Including an article, bloglink or other posting occasionally that is interesting and reflective of your brand can engage viewers. When your friends 'like' and share your postings, more people will see and 'like' your page.  Here is the link to get started: Creating Your Facebook Business Page

Cherry Blossoms, Nikon 600, 105mm

Network, network, network!  Find other Facebook photography pages and interact with other photographers. 'Like' their work (from your personal page so it will count on their 'like' counter) and if inclined from your own Photography Page too.  Photographers are not only helpful but their work can inspire you in taking yours to another level.

You'll find that there are sites whose mission is to share others work.  This may be in a given category, theme of the day, or hosting regular contests. (see a small list below).  These sites may share your work, the link to your page.  From there, their fans can 'like' your work and your page. 

If 'Likes' created revenue, that would be great.  But they don't.  'Likes' can validate what images have broader appeal and get your work more visiblity as their friends see what they 'liked'. 

Have I generated sales as a result of social media? Yes, which leads to my final tip for this blog. 

Create your website (see Why Re-create the Wheel? Your Photography Website Made Easy). After creating your site, embed your link on your Facebook page.  Announce that you have a website to your photography page audience and your friends a few times a year.

As you progress, you'll find other social media and photography sharing sites to use as well.

It takes time to get traction, but you have to take the first steps!


Megashot on Facebook
Soulful Nature on Facebook
Camera Cruise with K on Facebook
Nature Photography | Wildlife Photography
Nature Photography on Facebook

Sunday, February 9, 2014

Seriously, I'd Rather Be Behind the Lens

A sun starburst edges from behind a tree as the magic hour approaches.  A fluffy hooded merganser glides through a gold illuminated  pond at sunset.  We pause when the bright, rapid beat of a red-bellied woodpecker's tapping echoes through the forest.  And sometimes…it is the sound of silence as you gaze into the gentle brown eyes of a deer in the woods.
Swimming in Gold
Nikon 7100, Sigma 150-500
It's moments like these that beckon nature photographers to rise well before dawn, embrace cold, snowy conditions, all for that desired shot.  Then it's the thrill of editing and bringing the images in the camera back to life as we sip our steaming green tea.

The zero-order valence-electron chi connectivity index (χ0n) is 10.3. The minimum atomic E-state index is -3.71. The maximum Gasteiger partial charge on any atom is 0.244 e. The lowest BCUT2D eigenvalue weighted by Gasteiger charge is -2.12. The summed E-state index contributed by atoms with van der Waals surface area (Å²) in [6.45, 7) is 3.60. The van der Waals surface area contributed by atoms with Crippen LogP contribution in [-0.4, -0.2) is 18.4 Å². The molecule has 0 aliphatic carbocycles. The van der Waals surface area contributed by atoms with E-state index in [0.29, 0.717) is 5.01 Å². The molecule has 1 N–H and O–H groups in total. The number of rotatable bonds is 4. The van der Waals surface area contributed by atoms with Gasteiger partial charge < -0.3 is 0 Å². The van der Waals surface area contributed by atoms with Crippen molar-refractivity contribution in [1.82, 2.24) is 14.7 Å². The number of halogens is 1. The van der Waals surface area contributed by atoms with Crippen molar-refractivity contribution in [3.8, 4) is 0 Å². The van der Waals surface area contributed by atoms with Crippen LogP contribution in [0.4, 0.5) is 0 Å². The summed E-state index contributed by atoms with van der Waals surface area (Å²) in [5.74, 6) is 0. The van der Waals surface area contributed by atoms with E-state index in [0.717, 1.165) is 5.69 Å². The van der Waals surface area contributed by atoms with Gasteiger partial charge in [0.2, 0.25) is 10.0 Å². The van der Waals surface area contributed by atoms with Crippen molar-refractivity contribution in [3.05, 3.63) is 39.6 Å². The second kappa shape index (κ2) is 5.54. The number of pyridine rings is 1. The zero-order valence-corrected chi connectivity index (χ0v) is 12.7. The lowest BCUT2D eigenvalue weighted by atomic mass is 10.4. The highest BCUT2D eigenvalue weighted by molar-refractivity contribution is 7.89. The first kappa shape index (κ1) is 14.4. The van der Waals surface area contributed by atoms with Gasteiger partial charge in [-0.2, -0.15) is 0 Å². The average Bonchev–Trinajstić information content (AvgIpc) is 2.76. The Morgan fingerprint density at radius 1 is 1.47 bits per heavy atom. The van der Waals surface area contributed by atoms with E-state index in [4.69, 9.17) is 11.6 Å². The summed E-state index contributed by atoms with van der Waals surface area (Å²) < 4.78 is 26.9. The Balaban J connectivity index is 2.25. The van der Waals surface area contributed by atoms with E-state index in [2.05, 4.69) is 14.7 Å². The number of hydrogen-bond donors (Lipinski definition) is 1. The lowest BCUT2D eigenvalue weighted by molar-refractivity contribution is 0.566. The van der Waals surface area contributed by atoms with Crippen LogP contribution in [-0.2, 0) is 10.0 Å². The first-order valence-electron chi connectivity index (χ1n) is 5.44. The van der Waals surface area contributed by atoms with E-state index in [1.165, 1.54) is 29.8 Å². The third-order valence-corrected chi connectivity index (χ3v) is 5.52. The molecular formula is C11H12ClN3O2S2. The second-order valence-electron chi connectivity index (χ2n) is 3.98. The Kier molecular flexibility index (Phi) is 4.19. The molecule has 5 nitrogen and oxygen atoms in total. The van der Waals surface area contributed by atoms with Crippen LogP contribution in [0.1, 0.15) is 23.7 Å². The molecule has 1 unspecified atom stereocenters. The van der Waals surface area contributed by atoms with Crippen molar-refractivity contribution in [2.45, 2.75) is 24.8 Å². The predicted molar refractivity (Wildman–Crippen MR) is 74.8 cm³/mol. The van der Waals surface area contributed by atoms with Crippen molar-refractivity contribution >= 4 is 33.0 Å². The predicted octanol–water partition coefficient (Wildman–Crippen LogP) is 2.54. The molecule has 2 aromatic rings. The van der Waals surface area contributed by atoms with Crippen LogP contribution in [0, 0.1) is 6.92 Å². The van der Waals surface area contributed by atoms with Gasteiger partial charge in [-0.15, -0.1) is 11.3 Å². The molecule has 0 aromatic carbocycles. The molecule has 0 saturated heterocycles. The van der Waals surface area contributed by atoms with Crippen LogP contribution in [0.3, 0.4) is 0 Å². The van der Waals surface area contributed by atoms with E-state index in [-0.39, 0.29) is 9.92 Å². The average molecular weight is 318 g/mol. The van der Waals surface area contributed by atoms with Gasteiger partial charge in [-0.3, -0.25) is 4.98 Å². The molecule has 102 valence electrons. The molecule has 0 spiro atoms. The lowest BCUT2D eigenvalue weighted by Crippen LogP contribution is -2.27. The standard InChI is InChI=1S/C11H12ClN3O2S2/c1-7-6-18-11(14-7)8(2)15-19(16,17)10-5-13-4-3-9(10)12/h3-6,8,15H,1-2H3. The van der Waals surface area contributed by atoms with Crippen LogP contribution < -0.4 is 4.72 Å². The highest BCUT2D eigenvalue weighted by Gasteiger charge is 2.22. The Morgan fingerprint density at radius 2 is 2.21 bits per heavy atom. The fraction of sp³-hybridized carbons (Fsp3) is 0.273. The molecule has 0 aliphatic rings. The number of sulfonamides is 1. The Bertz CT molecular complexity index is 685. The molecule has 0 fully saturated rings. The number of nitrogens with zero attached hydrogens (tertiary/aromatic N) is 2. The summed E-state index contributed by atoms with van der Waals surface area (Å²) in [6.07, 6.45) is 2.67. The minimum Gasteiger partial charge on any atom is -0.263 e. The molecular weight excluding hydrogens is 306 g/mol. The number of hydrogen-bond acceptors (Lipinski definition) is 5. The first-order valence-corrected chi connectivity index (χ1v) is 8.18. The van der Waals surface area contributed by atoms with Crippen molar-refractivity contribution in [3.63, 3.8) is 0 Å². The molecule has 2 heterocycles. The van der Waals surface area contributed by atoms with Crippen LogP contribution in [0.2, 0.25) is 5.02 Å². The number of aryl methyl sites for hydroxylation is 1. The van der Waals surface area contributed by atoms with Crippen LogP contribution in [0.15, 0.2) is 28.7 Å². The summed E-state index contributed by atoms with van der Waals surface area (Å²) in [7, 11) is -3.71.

Red Hat
Nikon 7100, Sigma 150 - 500mm
The last place we want to be?  Reconciling invoices, expenses and legal paperwork! To help expedite getting your business back-office established, here's a few key steps.

Deer eyes….
Nikon 5100, 55-300mm lens
First, I recently established my Limited Liability Corporation: Sheen's Nature Photography LLC. Since I'm not an attorney, an accountant or effective book keeper, I needed to apply the KISS method - keep it super simple!

Legal Zoom uses the KISS approach and completes the tedious legwork for you.  It took about 45 minutes online and a well-deserved payment.

They took care of everything. When I made a slight mistake, they called for clarification. As a result, I had a credit applied to the total.  They gave me email and voicemail updates every step of the way.

All that I needed was delivered to my door, earlier than planned.  There was no way I could get time savings, accuracy and legitimacy by doing this on my own.

Next, a business checking account.  Note:  financial institutions require you to have an EIN and your articles which Legal Zoom provided.   Huntington Bank was my choice as their service has always been professional with insight to assist in quick decision making.

And last, we can't forget a small business credit card to keep our business expenses organized.  The American Express Small Business Credit Card is a great way to go. Since I am a frequent traveler with Delta, the ability to earn miles is an extra perk. Those miles will fly me to photography adventures.

It's February and a 2014 resolution has been accomplished, with eleven months to spare doing what I love with my free time.